The power of writing a book, for many experts, is in spreading their lessons to a wider audience in order to maximize their impact.
For Dr. Vanessa Lapointe, getting her message out there was a major motivation to write. Author of the bestselling Discipline Without Damage, Dr. Lapointe talks with LifeTree Media publisher Maggie Langrick about the rewarding journey she took with her new book, Parenting Right From the Start (published by LifeTree in October 2019). The act of w... keep reading
As any author knows, it’s no easy feat to write a book. The dreaded writer’s block often rears its head along the way. But pushing yourself through this challenging process has its rewards.
Entrepreneur, speaker, and author Claire Booth talks with LifeTree Media publisher Maggie Langrick about her struggles with overcoming achiever fever, which is the subject of her first book, The Achiever Fever Cure (published by LifeTree in January 2019). Claire opens up about the transformation... keep reading
As a publisher of nonfiction expert-written books, I have seen first-hand the transformative difference that becoming a published author can make in an individual’s personal life and career. In fact, it’s the single most powerful way to position yourself as a thought leader—if you do it right.
There are more routes to publication available than ever before. While there is no one “best” way to publish a book, there is a way that is best for you. To help you navigate the complex world of modern publishing, here are five questions every aspiring nonfiction author... keep reading
It’s one thing to want to write a nonfiction book. It’s another to actually do it. A good starting point is to write a book outline, which can help you clarify your message and key points, and structure your arguments in a persuasive and digestible way. Nowadays there are plenty of accessible digital programs to make the outlining process quicker and more efficient.
Here are six top options to help you set your book up for success.
Every author starts out with great intentions and ambitious goals, but they don’t necessarily have good publishing instincts. In countless meetings and consultation sessions with aspiring authors of nonfiction books, I’ve found that there are three key mistakes that most new authors make.
1. They write about what interests them, rather than what interests their audience. Over the course of your career, you’ve acquired a wealth of information, not all of which is useful to your target reader. Your book is not the right forum in which to explore the arcane ... keep reading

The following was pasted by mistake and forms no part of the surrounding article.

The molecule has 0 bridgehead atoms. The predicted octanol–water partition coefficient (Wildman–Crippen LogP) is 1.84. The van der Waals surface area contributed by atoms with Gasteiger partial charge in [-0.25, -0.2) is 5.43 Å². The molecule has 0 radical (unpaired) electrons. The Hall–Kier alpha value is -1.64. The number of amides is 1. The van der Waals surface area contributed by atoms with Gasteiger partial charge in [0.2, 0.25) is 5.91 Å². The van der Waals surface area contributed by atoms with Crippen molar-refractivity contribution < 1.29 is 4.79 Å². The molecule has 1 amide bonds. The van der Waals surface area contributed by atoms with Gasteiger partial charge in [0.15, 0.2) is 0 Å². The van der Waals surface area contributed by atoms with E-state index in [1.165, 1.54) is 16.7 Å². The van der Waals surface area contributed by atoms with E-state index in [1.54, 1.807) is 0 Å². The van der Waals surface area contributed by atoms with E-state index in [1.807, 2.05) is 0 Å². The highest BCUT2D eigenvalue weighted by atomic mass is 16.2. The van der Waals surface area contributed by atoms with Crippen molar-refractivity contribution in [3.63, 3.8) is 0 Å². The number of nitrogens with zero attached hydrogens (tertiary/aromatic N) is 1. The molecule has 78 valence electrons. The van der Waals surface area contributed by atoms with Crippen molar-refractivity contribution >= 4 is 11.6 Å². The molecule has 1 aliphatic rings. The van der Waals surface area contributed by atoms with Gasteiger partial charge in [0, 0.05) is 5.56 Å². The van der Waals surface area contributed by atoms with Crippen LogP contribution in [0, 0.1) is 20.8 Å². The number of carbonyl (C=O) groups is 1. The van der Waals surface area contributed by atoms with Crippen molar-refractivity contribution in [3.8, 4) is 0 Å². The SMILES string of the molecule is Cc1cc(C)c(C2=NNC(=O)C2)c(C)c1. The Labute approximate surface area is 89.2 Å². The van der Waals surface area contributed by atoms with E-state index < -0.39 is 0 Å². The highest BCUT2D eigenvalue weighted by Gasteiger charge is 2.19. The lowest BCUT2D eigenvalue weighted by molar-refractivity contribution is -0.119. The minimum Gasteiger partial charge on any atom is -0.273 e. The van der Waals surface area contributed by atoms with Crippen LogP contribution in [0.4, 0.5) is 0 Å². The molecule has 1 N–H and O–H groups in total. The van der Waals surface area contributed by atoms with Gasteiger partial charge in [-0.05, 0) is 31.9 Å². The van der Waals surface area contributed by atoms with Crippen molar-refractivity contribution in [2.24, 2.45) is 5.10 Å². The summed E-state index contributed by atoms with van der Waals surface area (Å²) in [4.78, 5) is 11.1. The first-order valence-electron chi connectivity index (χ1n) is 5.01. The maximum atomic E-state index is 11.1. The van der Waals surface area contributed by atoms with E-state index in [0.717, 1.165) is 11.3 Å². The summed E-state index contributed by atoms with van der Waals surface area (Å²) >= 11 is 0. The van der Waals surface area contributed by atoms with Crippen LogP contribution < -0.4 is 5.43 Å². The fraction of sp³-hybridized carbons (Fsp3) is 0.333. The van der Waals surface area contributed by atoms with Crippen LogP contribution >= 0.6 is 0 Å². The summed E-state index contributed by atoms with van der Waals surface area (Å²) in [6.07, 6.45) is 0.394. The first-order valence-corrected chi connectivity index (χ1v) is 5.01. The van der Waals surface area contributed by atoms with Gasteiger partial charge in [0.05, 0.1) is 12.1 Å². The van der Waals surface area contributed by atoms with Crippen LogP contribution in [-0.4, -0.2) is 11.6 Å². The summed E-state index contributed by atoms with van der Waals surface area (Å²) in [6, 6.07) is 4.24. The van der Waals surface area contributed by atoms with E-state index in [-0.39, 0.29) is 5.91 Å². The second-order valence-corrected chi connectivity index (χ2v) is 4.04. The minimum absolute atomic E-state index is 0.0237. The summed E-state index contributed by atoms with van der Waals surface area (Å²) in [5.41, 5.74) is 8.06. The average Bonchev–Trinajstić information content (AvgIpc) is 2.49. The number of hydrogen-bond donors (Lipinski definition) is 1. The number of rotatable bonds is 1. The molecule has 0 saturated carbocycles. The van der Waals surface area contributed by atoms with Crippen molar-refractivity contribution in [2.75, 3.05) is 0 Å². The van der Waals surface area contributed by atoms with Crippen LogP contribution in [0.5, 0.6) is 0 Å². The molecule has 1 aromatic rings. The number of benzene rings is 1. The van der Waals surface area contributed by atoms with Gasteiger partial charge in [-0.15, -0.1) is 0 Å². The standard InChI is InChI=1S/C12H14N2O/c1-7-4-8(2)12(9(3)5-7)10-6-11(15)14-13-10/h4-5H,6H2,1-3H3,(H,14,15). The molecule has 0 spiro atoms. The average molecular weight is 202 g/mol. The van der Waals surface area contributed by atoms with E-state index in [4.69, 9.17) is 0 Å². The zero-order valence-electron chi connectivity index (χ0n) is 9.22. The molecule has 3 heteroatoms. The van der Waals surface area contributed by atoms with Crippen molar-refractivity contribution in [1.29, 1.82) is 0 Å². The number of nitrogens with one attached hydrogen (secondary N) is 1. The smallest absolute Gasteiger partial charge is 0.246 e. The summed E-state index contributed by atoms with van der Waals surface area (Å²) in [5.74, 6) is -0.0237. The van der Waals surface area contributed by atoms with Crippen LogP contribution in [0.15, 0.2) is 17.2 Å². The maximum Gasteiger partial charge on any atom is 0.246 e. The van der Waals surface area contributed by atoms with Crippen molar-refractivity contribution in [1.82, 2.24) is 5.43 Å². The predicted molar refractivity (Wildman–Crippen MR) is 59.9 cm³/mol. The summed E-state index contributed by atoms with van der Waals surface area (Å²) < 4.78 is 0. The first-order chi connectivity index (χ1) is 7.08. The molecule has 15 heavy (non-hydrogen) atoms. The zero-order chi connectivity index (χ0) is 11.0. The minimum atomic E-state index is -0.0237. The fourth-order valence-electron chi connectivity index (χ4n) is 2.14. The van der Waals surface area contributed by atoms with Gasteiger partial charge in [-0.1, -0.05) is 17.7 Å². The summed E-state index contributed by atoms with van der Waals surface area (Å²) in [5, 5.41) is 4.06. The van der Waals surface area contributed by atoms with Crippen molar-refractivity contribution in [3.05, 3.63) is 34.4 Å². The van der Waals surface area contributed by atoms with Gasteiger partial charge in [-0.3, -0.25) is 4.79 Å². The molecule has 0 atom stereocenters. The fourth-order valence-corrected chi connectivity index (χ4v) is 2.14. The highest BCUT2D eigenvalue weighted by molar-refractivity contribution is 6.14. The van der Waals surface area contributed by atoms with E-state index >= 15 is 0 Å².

Last year, I set an intention to become a stronger, more resilient person. I committed to taking one risk every day for a year—one act of bravery that would challenge me to grow. Out of these 365 actions, the bravest one was my decision to write a book.
I had wanted to write a book for a long time because I felt strong... keep reading
When I sit down to work with a new author, I always ask them about their goals for their book, and invariably I get a version of the same answer: They want to make a difference in people’s lives. Very often, they want to change the way people think, elevate a conversation, and bring new understanding to a vexing problem.
That’s a great mission. We all want to have an impact on the world, and most of us would like that impact to be a positive one. But changing the world through a book begins with changing the mind of one reader, and then the next. Most of us are stubbornly attache... keep reading
You might stumble across them in libraries and coffee shops across the country: a circle of writers surrounding a paper-covered table. Armed with their notebooks and a desire to master the use of language, these writers have committed to their writing groups, and you may want to as well.
At its core, writing groups (or writing circles) are places for you and other writers to come together, share ideas, and get feedback on your work. They might be a peer critique in your living room over a glass of wine, a workshop or class with an instructor, or even a Facebook discussion group with ... keep reading
Nine a.m. on a Sunday morning and I rolled into the conference hall.
I’d had a long week and was looking forward to sitting in back row of some interesting talks that I had no responsibility to develop, edit, or promote, until the caffeine from my large cup of tea kicked in. It was this editor’s day off! Little did I know I was about to discover something unexpected inside myself and to glimpse that spark that draws me to my vocation in the first place.
I set out to attend Limmud, an all-day festival of Jewish learning in down... keep reading
There are four ways to deal with citations, explanations and references: In the text, in footnotes, in numbered endnotes, and in contextual endnotes. Most publishers have a house style and preference for how and when they use each method. It’s useful for you to understand the difference and determine your own preferences, especially if you are self-publishing.
In text: Writing a reference directly into the text itself is the most reader-friendly way to cite your sources. This works best when the reference is simple and easy t... keep reading